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New York Times photo by Doug Mills/President Joe Biden signs the the "American Rescue Plan," a $1.9 trillion economic and COVID-19 relief package, in the Oval Office of the White House on Thursday.

Not a single Republican voted for the $1.9 trillion stimulus, dubbed the American Rescue Plan.

Think about that later this month when your relief deposits show up in your bank accounts, or your checks arrive in the mail.

Think about it as you apply that money to cover rent or a mortgage, bills that have been mounting or to groceries as you worried about the future while coronavirus slowed earning all around you.

On Thursday, President Joe Biden signed into law the sweeping $1.9 trillion package of relief and stimulus, delivering on his stated goal to move quickly and boldly in bringing aid to a nation hammered by the coronavirus pandemic.

The package authorizes $1,400 checks to millions of low- and middle-income Americans, bolsters families by providing new child tax benefits, extends unemployment payments for workers still out of a job, pays for vaccines and authorizes additional programs aimed at shepherding a swift, equal recovery to one of the worst economic crises in a generation.

But at the risk of repeating ourselves: Not once, not twice but three times, every Republican in Congress blew off an opportunity to show you they care about you. To show us all that they care about ordinary Americans, not just rich people.

Not one Republican voted for the original version of this bill that cleared the House in February. Not one voted for the amended bill (dropping a minimum wage increase proposal) passed by the Senate last Saturday. And not one voted for that amended version that was sent back to the House and approved Wednesday.

Never mind that the amended version came without the $15-dollar-an-hour minimum wage increase that conservatives like Tennessee Sens. Marsha Blackburn and Bill Hagerty and House Reps. Chuck Fleischmann, R-Tennessee, and Marjorie Taylor Greene, R-Georgia, and others said they simply could not abide.

Each time, every single one of our GOP senators and representatives voted against your relief money, as well as against COVID vaccination money, extended unemployment checks, help for renters and landlords, help for restaurants, help for cities and counties and schools, new child tax benefits and other relief items that surely will help stimulate the U.S. economy in the coming year.

(READ MORE: Biden sets May 1 target to have all adults vaccine-eligible)

They justified their no votes by whining about the relief's $1.9 trillion price tag, though they were happy four years ago to vote for a $1.9 trillion tax break for the rich.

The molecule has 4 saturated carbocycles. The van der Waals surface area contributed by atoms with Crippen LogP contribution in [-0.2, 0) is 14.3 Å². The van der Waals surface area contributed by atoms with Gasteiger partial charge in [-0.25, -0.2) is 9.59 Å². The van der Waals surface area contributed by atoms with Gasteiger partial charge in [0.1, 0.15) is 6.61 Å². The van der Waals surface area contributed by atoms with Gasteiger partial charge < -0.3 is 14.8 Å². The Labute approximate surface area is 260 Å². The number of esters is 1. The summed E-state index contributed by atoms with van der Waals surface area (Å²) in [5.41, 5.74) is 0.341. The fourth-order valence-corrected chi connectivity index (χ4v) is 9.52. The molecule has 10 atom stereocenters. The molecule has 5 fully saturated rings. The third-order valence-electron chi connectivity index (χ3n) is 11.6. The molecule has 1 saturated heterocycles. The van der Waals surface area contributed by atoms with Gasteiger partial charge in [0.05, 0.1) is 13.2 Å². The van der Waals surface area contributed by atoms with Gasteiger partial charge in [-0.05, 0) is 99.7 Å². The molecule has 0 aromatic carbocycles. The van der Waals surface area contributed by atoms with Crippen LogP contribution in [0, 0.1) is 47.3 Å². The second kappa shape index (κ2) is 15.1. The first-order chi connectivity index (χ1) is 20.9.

Help for us ordinary Americans and for our country, however, they termed "bloated."

Americans don't think so. A poll from The Associated Press-NORC Center for Public Affairs Research released last week found that 70% of Americans back the Democratic president's handling of the virus response, including 44% of Republicans.

As for our 100% of "no" lawmakers? Well, thankfully Democrats outnumbered Republicans in the House. And in the Senate the GOP was outnumbered in a 50-49 vote because one Republican senator from Alaska was absent to attend his father-in-law's funeral. Even had he been there to oppose the bill, Democrats would have won by virtue of Vice President Kamala Harris' tie-breaking vote.

Take note, when you do get your help, that President Biden's name won't be on the checks as happened last year with the previous administration.

You'll recall that the former guy was widely criticized for adding his signature to relief checks, marking the first time a president's name had appeared on a disbursement by the Internal Revenue Service.

It was a decision, by the way, that delayed distribution of that previous help. There also was a separate letter sent to Americans who received checks in the first round of relief last spring. The letter said that the former administration "was working to protect Americans from the pandemic's consequences." You know, the pandemic that the former guy played down for a year. That letter carried an image of his childish signature in bold, one-inch characters.

Biden's White House press secretary Jen Psaki said Tuesday that the Biden administration is doing everything in its power to expedite the new payments.

"This is not about him [Biden]. This is about the American people getting relief," she said.

But here's a thought. Photograph your check or deposit and mount it in a frame with your own reminder caption:

"Zero Republicans Voted for This."

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